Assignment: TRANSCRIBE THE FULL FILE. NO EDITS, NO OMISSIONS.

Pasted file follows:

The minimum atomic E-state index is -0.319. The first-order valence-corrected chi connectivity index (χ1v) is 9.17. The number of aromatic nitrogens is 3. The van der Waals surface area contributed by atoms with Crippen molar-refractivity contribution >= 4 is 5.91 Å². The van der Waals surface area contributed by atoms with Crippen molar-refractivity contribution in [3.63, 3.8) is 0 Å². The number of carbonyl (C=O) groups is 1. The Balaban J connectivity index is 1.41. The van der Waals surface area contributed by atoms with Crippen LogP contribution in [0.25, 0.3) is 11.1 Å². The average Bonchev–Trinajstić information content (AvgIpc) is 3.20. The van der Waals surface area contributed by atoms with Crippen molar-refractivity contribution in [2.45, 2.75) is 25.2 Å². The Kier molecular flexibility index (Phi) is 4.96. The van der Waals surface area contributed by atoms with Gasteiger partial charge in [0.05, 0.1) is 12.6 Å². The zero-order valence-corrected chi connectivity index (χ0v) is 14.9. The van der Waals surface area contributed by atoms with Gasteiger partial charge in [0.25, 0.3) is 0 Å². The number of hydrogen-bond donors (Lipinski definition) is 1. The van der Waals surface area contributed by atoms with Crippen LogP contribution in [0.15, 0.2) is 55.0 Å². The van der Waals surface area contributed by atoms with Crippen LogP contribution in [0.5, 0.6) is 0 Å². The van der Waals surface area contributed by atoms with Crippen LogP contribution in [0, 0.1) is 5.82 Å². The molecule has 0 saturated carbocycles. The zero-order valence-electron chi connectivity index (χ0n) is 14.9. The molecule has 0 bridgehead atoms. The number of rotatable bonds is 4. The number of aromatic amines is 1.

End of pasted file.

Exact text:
The minimum atomic E-state index is -0.319. The first-order valence-corrected chi connectivity index (χ1v) is 9.17. The number of aromatic nitrogens is 3. The van der Waals surface area contributed by atoms with Crippen molar-refractivity contribution >= 4 is 5.91 Å². The van der Waals surface area contributed by atoms with Crippen molar-refractivity contribution in [3.63, 3.8) is 0 Å². The number of carbonyl (C=O) groups is 1. The Balaban J connectivity index is 1.41. The van der Waals surface area contributed by atoms with Crippen LogP contribution in [0.25, 0.3) is 11.1 Å². The average Bonchev–Trinajstić information content (AvgIpc) is 3.20. The van der Waals surface area contributed by atoms with Crippen molar-refractivity contribution in [2.45, 2.75) is 25.2 Å². The Kier molecular flexibility index (Phi) is 4.96. The van der Waals surface area contributed by atoms with Gasteiger partial charge in [0.05, 0.1) is 12.6 Å². The zero-order valence-corrected chi connectivity index (χ0v) is 14.9. The van der Waals surface area contributed by atoms with Gasteiger partial charge in [0.25, 0.3) is 0 Å². The number of hydrogen-bond donors (Lipinski definition) is 1. The van der Waals surface area contributed by atoms with Crippen LogP contribution in [0.15, 0.2) is 55.0 Å². The van der Waals surface area contributed by atoms with Crippen LogP contribution in [0.5, 0.6) is 0 Å². The van der Waals surface area contributed by atoms with Crippen LogP contribution in [0, 0.1) is 5.82 Å². The molecule has 0 saturated carbocycles. The zero-order valence-electron chi connectivity index (χ0n) is 14.9. The molecule has 0 bridgehead atoms. The number of rotatable bonds is 4. The number of aromatic amines is 1.